Rollo - Founder of the British Monarchy
This article is based on a story from the new book Kingdom of Vikings - the Rise and Fall of Norway. Click here for more info: Kingdom of Vikings: The Rise and Fall of Norway: Amazon.co.uk: Vincent, Simon: 9781527280175: Books
Rollo is one of the most famous Vikings in history. His life story is both extraordinary and impactful. Through his daring exploits and achievements, a new, relentless and powerful duchy came into existence in Northern France – a duchy that would become the source of French military strength and the home of many royal families throughout Europe. Queen Elizabeth II needs to thank this Northman, as she is a direct ancestor of Rollo.
Hrolf was a Norwegian born on Maere (Møre, a regional name deriving from the Latin “Mare”, meaning sea. Møre was the home of Norway’s finest seamen), in Norway. He was born and raised by a rather wealthy and powerful family.
When the notorious Viking king Harold Fairhair conquered Norway, Hrolfs family decided to ally with Harald. Meanwhile, Hrolf went into Viking (meaning, to go raiding). After his first raids he returned to Norway, but made the fatal mistake of raiding in Viken on Harald Fairhair’s territory. Infuriated, King Harald ordered to have Hrolf exiled. Hrolf was lucky – normally, Fairhair would turn to execution.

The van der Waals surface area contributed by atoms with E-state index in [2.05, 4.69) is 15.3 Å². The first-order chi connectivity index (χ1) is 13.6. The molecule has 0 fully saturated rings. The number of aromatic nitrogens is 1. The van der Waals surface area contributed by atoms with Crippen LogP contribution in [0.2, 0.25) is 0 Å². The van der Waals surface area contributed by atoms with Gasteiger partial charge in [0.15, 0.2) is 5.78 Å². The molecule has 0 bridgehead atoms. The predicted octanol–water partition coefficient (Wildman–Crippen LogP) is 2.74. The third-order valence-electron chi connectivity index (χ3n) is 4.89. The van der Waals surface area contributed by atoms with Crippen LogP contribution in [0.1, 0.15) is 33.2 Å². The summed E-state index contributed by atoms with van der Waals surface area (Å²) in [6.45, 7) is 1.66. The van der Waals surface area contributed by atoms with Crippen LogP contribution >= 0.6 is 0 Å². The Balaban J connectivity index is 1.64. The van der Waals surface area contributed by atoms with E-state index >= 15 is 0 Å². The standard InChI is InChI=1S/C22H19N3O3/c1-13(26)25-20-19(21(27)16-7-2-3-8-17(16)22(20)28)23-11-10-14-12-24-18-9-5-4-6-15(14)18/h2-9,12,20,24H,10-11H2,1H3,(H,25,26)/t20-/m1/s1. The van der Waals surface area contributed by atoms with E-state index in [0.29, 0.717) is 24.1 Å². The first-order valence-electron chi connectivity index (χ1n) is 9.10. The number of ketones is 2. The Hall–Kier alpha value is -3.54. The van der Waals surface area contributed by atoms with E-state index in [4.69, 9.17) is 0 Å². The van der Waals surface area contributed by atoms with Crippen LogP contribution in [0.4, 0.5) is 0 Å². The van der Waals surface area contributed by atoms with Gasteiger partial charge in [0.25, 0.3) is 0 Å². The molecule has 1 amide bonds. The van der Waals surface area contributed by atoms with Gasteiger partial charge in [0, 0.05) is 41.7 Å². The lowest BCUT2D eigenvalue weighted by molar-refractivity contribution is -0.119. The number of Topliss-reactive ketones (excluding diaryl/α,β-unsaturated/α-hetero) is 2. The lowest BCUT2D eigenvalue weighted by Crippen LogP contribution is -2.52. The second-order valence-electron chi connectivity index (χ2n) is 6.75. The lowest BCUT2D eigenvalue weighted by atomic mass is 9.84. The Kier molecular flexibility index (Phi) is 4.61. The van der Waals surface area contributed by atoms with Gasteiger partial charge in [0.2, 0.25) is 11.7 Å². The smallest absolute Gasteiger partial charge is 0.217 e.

Hrolf had quite a frightening physical appearance. He was a huge man, strong and fierce. The legend has it that he was so big that he could not mount a horse, hence given the name “Hrolf the Walker” (Gange-Rolf). Of course, such legends are humorous. Viking nicknames were often based on exaggerating a physical appearance.
Having been exiled from his homeland, this massive man joined a team of Vikings and set off to become a powerful Viking chief.
He and his comrades embarked on a series of bloody Viking raids. He plundered in Ireland, England and Scotland, before heading South to harass the Franks. With mercenaries and other raiders gathered from Britannia, he sailed along the Seine River in France, heading for the lucrative city of Paris. By this time, Hrolf had won himself a feared reputation. Many Europeans dreaded him and his company, and numerous other bands of Vikings wanted to join him on his many exploits.
In 876, Hrolf joined two other, mighty Viking chieftains, Sigfred and Sinric, and besieged Paris. This was the second massive Viking siege of the great metropolis, as the famous Ragnar Lodbrok had also attempted to capture it ten years earlier. This time however, Count Odo and the Franks successfully defended the capital and eventually bought the Vikings away by paying them 7000 pounds of silver. Sigfred and Sinric returned home, but Hrolf was not so quick to leave. He had business with the Franks.
In the beginning of the 10th century, the King of Frankia, Charles the Simple, was so plagued by Viking raiding that he offered the wealthy city of Rouen to the plundering Norwegian. In return for Rouen, Hrolf had to convert to Christianity, become a vassal, provide military assistance when needed and immediately stop all raiding. Hrolf, who had fought viscously with the Franks for years and probably needed a long-lasting solution to the wars, was attracted by the offer. It would give him all that he wanted: fame, wealth and power. He accepted.